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Exploring women’s imprisonment through art

An evocative new exhibition, A History of Women’s Prisons, challenges assumptions about the social justice concerns of imprisonment.

A new exhibition, curated by Dr Susy Menis from Birkbeck’s School of Law in collaboration with artists Noriko Hisazumi and Fabiana Vigna, will explore the history of women in prison through artworks. It will run from 24 May – 2 June 2019 at Euston Road’s Crypt Gallery.

A History of Women’s Prisons: an artwork exhibition draws upon historical criminological research on the theme of the reform of the prisoner during nineteenth-century England. The artwork focuses on the emotional tension between the penal aim of reformation and the effects it may have had on the prisoner.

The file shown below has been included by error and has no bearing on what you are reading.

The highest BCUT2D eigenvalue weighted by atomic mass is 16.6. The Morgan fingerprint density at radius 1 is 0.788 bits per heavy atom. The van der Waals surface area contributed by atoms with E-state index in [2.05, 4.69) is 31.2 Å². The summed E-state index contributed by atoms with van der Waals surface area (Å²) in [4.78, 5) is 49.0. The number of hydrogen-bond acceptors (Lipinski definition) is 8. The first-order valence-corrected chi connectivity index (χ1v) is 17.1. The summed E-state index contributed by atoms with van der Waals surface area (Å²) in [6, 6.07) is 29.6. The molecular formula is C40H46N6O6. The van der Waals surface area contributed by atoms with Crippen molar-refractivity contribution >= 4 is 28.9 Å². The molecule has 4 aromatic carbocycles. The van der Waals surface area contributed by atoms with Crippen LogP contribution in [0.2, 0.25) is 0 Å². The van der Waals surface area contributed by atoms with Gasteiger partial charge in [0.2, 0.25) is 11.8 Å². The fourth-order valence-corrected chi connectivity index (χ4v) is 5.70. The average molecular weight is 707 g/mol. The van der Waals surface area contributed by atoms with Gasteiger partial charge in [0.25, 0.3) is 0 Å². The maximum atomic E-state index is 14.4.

Set in the evocative and atmospheric Crypt Gallery, the art creates a platform for discussion concerning social justice and aims to raise questions about how we view imprisonment and the inherent problems which surround it.

Dr Menis, Lecturer in Law at Birkbeck, said: “This exhibition explores emotional tension between the penal aim of reformation and the effects it may have had on the prisoner, and its aim is to problematise imprisonment through visual representation. The exhibition does not claim to be a historical project; also, the artwork does not claim to represent emotions experienced by female prisoners during the nineteenth century.

“However, the artwork allows engagement with the question of how to do justice to experiences of incarcerations, which are reductively addressed when expressed in terms of cognitive experience. The project has been generously supported by Arts Council England and Birkbeck School of Law because of its public engagement and collaborative nature; it has also been shortlisted for a 2019 Birkbeck Public Engagement Award.”  

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